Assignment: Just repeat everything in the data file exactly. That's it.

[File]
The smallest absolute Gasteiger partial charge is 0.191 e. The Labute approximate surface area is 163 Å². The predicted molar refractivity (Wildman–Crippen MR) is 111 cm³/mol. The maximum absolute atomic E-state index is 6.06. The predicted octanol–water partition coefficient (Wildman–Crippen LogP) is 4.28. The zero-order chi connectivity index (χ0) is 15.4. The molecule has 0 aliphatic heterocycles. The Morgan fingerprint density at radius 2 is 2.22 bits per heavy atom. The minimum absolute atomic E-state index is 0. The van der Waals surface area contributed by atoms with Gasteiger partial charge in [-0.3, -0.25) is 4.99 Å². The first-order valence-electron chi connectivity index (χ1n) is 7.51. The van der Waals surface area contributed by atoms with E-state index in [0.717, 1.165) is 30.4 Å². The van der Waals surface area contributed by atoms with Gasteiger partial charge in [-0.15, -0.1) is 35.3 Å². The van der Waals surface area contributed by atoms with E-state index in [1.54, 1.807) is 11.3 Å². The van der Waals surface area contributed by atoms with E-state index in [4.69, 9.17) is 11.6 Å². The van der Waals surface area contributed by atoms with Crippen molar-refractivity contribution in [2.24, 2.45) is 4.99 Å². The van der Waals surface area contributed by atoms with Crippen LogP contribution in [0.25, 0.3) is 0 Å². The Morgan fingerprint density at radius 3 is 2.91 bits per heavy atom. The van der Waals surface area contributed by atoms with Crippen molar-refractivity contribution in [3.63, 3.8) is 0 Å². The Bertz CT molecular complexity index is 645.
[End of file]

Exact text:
The smallest absolute Gasteiger partial charge is 0.191 e. The Labute approximate surface area is 163 Å². The predicted molar refractivity (Wildman–Crippen MR) is 111 cm³/mol. The maximum absolute atomic E-state index is 6.06. The predicted octanol–water partition coefficient (Wildman–Crippen LogP) is 4.28. The zero-order chi connectivity index (χ0) is 15.4. The molecule has 0 aliphatic heterocycles. The Morgan fingerprint density at radius 2 is 2.22 bits per heavy atom. The minimum absolute atomic E-state index is 0. The van der Waals surface area contributed by atoms with Gasteiger partial charge in [-0.3, -0.25) is 4.99 Å². The first-order valence-electron chi connectivity index (χ1n) is 7.51. The van der Waals surface area contributed by atoms with E-state index in [0.717, 1.165) is 30.4 Å². The van der Waals surface area contributed by atoms with Gasteiger partial charge in [-0.15, -0.1) is 35.3 Å². The van der Waals surface area contributed by atoms with E-state index in [1.54, 1.807) is 11.3 Å². The van der Waals surface area contributed by atoms with E-state index in [4.69, 9.17) is 11.6 Å². The van der Waals surface area contributed by atoms with Crippen molar-refractivity contribution in [2.24, 2.45) is 4.99 Å². The van der Waals surface area contributed by atoms with Crippen LogP contribution in [0.25, 0.3) is 0 Å². The Morgan fingerprint density at radius 3 is 2.91 bits per heavy atom. The van der Waals surface area contributed by atoms with Crippen molar-refractivity contribution in [3.63, 3.8) is 0 Å². The Bertz CT molecular complexity index is 645.